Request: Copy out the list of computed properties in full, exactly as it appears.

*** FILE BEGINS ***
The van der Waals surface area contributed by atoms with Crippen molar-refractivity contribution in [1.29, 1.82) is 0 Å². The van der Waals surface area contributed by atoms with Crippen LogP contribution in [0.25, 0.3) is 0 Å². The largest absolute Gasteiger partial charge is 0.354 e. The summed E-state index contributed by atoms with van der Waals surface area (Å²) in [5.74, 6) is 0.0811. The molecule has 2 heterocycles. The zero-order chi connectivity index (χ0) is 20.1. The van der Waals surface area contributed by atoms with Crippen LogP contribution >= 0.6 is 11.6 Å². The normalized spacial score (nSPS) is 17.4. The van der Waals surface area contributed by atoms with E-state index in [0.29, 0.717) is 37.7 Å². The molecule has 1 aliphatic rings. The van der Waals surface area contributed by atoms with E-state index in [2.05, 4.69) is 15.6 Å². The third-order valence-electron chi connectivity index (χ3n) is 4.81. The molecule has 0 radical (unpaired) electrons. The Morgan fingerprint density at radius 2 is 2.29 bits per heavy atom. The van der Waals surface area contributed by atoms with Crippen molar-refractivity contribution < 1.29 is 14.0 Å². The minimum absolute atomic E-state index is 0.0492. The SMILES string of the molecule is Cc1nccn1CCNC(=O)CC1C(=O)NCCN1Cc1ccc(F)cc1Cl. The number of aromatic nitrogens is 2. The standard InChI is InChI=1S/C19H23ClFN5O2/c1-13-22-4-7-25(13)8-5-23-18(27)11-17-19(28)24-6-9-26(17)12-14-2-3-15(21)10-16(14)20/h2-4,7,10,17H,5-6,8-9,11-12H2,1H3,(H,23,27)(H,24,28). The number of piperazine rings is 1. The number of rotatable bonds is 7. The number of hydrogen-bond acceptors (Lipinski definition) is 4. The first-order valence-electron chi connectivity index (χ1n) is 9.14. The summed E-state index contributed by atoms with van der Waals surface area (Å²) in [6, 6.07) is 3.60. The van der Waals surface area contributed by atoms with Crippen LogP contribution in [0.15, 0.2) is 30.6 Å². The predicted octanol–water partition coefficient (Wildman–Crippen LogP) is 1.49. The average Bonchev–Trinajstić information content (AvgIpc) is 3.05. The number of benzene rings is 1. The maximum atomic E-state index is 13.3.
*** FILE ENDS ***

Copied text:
The van der Waals surface area contributed by atoms with Crippen molar-refractivity contribution in [1.29, 1.82) is 0 Å². The van der Waals surface area contributed by atoms with Crippen LogP contribution in [0.25, 0.3) is 0 Å². The largest absolute Gasteiger partial charge is 0.354 e. The summed E-state index contributed by atoms with van der Waals surface area (Å²) in [5.74, 6) is 0.0811. The molecule has 2 heterocycles. The zero-order chi connectivity index (χ0) is 20.1. The van der Waals surface area contributed by atoms with Crippen LogP contribution >= 0.6 is 11.6 Å². The normalized spacial score (nSPS) is 17.4. The van der Waals surface area contributed by atoms with E-state index in [0.29, 0.717) is 37.7 Å². The molecule has 1 aliphatic rings. The van der Waals surface area contributed by atoms with E-state index in [2.05, 4.69) is 15.6 Å². The third-order valence-electron chi connectivity index (χ3n) is 4.81. The molecule has 0 radical (unpaired) electrons. The Morgan fingerprint density at radius 2 is 2.29 bits per heavy atom. The van der Waals surface area contributed by atoms with Crippen molar-refractivity contribution < 1.29 is 14.0 Å². The minimum absolute atomic E-state index is 0.0492. The SMILES string of the molecule is Cc1nccn1CCNC(=O)CC1C(=O)NCCN1Cc1ccc(F)cc1Cl. The number of aromatic nitrogens is 2. The standard InChI is InChI=1S/C19H23ClFN5O2/c1-13-22-4-7-25(13)8-5-23-18(27)11-17-19(28)24-6-9-26(17)12-14-2-3-15(21)10-16(14)20/h2-4,7,10,17H,5-6,8-9,11-12H2,1H3,(H,23,27)(H,24,28). The number of piperazine rings is 1. The number of rotatable bonds is 7. The number of hydrogen-bond acceptors (Lipinski definition) is 4. The first-order valence-electron chi connectivity index (χ1n) is 9.14. The summed E-state index contributed by atoms with van der Waals surface area (Å²) in [6, 6.07) is 3.60. The van der Waals surface area contributed by atoms with Crippen LogP contribution in [0.15, 0.2) is 30.6 Å². The predicted octanol–water partition coefficient (Wildman–Crippen LogP) is 1.49. The average Bonchev–Trinajstić information content (AvgIpc) is 3.05. The number of benzene rings is 1. The maximum atomic E-state index is 13.3.